On a team with very little to be excited about, I think Boyd is something of a bounce back candidate. I’m not sure how the command completely evaporated like it did, but the K% and BB% marks stayed elite no matter what. He would be one of the biggest benefactors of a deader ball. We’ll see if he has one throughout the season.
The Indians have Ace A and Ace B with Shane Bieber and Mike Clevinger. Clevinger may have drawn the Opening Day assignment, but a torn meniscus sidelined him for most of Spring Training. Bieber may have been the choice anyway, but there was no choice to make after Clev went down.
One of 2019’s breakout stars, Bieber posted a 3.28 ERA with a 3.32 FIP and a 3.23 xFIP. He also won the All-Star Game MVP in Cleveland by striking out the side in his only inning of that pitcher’s duel. Bieber had an elite 259/40 K/BB ratio over his 214.1 innings of work. He also allowed 31 home runs and a ton of hard contact.
A good number of scribes and fantasy minds expressed concern about Bieber coming into the season. Among pitchers with at least 250 batted ball events last season, Bieber ranked 147th out of 152 in average exit velocity. He ranked 144th out of 152 in Hard Hit%. He did allow a lot of hard contact last season, as evidenced by the lofty HR rate. Bieber did do a better job last season of throwing fewer strikes and mixing up his pitches better.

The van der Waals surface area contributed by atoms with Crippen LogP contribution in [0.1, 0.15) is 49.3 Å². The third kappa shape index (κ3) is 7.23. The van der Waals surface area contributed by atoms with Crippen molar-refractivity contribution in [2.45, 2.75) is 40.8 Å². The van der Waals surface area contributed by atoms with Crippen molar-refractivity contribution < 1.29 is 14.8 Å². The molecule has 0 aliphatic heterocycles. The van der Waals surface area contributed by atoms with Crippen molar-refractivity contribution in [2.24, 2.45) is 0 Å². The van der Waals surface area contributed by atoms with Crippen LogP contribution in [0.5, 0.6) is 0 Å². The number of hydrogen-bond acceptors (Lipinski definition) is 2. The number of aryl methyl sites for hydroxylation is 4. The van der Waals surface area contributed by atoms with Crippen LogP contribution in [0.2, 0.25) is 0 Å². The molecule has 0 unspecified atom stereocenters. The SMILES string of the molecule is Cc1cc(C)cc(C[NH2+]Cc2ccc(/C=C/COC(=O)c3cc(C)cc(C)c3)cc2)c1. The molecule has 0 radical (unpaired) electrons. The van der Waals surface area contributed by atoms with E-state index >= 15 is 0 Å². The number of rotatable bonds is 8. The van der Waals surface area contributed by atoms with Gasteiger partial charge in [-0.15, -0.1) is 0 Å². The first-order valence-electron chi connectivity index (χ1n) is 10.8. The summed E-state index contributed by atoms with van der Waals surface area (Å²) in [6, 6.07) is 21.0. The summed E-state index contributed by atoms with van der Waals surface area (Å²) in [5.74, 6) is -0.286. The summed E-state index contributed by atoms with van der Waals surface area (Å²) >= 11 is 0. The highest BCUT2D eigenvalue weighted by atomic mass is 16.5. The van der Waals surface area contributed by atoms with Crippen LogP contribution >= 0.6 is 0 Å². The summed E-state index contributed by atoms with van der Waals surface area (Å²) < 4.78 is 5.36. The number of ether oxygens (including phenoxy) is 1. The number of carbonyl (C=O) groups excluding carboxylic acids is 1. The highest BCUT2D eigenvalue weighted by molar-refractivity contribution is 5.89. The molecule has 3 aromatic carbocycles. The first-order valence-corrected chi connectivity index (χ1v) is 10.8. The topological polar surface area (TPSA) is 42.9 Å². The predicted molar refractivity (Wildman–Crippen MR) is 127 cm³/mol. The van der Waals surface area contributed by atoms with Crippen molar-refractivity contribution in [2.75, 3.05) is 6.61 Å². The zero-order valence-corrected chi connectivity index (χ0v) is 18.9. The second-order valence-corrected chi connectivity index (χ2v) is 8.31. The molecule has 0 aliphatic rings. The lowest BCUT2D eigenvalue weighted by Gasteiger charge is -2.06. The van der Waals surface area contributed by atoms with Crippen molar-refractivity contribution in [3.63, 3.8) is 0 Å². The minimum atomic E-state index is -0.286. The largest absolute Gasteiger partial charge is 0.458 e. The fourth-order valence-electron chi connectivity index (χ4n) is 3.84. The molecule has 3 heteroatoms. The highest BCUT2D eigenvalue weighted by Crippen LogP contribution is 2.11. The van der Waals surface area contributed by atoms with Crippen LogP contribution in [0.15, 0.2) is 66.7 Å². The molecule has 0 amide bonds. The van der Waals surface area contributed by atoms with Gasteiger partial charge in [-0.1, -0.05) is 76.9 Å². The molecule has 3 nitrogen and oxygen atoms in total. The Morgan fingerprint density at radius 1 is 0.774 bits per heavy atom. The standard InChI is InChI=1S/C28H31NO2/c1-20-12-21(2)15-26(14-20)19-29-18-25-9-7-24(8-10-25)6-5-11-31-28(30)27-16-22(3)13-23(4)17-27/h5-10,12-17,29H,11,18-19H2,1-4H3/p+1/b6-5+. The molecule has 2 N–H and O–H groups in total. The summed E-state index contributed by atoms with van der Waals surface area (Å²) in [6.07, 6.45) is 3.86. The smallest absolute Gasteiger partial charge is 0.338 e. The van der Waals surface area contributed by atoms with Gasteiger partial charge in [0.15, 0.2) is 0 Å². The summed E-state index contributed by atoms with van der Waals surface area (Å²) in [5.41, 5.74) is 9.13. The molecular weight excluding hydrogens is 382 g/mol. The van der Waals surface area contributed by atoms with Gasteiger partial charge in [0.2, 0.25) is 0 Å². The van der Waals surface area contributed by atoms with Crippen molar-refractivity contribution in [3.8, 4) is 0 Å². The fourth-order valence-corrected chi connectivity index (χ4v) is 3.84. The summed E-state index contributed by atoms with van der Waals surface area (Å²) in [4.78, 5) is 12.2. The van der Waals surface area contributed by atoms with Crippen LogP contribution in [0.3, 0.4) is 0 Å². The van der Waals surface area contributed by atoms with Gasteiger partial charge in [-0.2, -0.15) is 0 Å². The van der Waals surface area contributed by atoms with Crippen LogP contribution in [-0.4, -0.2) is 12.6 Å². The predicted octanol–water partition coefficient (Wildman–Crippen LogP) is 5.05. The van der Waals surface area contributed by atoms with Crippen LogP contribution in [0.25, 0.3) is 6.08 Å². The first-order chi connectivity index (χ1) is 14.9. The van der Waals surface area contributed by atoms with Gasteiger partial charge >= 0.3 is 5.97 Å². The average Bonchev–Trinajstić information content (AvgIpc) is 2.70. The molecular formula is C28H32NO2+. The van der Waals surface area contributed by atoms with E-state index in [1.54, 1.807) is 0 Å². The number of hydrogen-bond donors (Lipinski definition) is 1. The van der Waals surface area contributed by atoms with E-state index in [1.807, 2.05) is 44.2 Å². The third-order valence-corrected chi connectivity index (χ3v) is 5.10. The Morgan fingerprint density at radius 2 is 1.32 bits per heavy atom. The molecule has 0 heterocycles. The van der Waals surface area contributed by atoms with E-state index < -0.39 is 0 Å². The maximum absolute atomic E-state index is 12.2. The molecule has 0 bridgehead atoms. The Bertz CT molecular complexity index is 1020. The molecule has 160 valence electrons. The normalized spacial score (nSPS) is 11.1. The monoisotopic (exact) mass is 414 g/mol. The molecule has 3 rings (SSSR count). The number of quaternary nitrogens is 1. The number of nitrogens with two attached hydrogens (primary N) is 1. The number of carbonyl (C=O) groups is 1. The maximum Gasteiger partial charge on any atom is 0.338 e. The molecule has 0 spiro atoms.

I’m guessing we see more mixing this season. Bieber had a 43.5% Whiff% on his slider and a 48.7% Whiff% on his curveball. We’re going to see fewer fastballs this season from him. We already saw a drop from 57.4% to 45.7% usage from 2018 to 2019. With Bieber working more on a changeup this offseason, we should see more of that fourth pitch.
Like a lot of righties that throw a lot of strikes, Bieber had some platoon splits. Lefties had a .414 SLG compared to a .374 SLG for righties. The Tigers are a very right-handed-heavy lineup. Six of their nine usual starters are right-handed. Two are switch hitters and there is only one pure lefty. Niko Goodrum had an 80 wRC+ against righties last season and a 96 wRC+ against righties in 2018, so that could be considered his weaker side of the platoon. In other words, the Tigers offense is bad and especially bad against elite righties.
It will be warmer at Progressive Field than most Home Openers, but that lake breeze still knocks the ball down more often than not. It is a park that will play very big in March and April. Balls that get mauled die at the warning track.
We’ll see what happens in the late innings, as the Indians bullpen is iffy at best in my estimation and the Tigers bullpen probably won’t be very good. We also have the three-batter minimum this year, something Terry Francona has already complained about, so I’m curious to see how he handles that.
Nevertheless, I don’t expect either offense to set the world ablaze in the early going of this one.
Pick: 1st 5 Under 4 (-125) – 1.25u to win 1u